UPDATE 1-Cerberus bids for greater control of Japan's Seibu
TOKYO, April 5 (Reuters) - Cerberus Capital Management LP will try to increase its stake in Japan's Seibu Holdings to 44.7 percent from 32.4 percent and proposed eight members to the board, stepping up a battle with the railway and real estate group's management
The U.S. private equity firm had in March proposed lifting the stake to 36.44 percent and nominated three new directors, as it attempts to shake up Seibu's corporate governance. The new board candidates include former U.S. Vice President Dan Quayle, who is now chairman of Cerberus Global Investments.
If Cerberus succeeds, it will have not only a larger stake but 9 of 18 directors on an expanded board in which it already has one director.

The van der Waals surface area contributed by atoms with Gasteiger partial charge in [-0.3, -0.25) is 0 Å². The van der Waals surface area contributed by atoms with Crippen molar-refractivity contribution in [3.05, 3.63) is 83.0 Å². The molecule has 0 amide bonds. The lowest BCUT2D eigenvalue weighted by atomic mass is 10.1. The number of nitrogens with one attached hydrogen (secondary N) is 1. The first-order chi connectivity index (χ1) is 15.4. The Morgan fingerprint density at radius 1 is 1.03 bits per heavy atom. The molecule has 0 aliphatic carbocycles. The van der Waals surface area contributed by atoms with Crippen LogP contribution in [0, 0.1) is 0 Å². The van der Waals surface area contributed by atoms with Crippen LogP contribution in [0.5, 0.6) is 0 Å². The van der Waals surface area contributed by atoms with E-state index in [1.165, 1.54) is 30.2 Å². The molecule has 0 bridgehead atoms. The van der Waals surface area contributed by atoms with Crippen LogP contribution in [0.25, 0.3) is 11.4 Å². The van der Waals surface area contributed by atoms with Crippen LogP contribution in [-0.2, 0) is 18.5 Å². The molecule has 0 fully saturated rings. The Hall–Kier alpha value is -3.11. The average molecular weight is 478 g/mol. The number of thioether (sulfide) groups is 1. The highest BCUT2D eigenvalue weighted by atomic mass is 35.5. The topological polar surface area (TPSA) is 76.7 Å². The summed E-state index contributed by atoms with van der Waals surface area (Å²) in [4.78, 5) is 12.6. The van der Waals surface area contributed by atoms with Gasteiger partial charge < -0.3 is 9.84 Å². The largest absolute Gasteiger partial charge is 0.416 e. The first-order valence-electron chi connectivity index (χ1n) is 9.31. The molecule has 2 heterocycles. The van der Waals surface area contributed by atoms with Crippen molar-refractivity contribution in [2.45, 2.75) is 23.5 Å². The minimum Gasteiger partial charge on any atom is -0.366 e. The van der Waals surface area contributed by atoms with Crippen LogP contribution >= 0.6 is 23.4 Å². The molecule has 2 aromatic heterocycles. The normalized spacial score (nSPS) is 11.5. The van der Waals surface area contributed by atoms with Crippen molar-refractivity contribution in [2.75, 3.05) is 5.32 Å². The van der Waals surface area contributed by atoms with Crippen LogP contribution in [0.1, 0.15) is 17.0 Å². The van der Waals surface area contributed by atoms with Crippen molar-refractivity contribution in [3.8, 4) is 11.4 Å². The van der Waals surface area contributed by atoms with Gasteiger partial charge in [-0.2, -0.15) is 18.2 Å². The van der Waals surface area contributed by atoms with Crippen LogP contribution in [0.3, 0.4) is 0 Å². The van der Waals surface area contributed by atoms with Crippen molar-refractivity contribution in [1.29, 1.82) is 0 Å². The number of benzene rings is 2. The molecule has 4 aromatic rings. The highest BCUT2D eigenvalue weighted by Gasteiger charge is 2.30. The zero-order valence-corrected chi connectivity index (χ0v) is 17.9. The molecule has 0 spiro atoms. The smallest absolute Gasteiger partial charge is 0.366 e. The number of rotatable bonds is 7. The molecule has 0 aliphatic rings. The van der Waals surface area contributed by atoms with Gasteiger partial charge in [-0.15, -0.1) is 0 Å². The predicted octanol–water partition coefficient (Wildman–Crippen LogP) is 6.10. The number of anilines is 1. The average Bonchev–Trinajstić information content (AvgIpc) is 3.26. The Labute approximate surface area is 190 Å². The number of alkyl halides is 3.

The changes are opposed by Seibu's management, and Japan's corporate history is littered with examples of foreign firms with minority stakes who have pulled out after failing to shake up corporate culture.
After the tender offer was launched in March, Seibu President Takashi Goto had said Cerberus's move would hurt Seibu's corporate value and delay plans to relist its shares on the Tokyo Stock Exchange.
Cerberus also extended the deadline for the tender offer to May 17.
In 2005 Cerberus led a bailout of Seibu after Seibu Railway, a predecessor to the current company, was delisted as a result of making a false entry in its securities report. Cerberus became the top shareholder of Seibu after paying more than 100 billion yen ($1.04 billion).
Cerberus has clashed with Seibu management over the terms of a multi-billion dollar stock market listing originally planned for 2012, sources have told Reuters.
Cerberus said that Seibu management had stopped talking to Cerberus since May last year.
- Putin dissolves state news agency, tightens grip on Russia media
- North Korea says Kim's powerful uncle dismissed for 'criminal acts'
- Thai PM calls snap election, protesters want power now |
- Record cold, ice grip U.S.; more snow to blanket East
- Protesters fell Lenin statue, tell Ukraine's president 'you're next'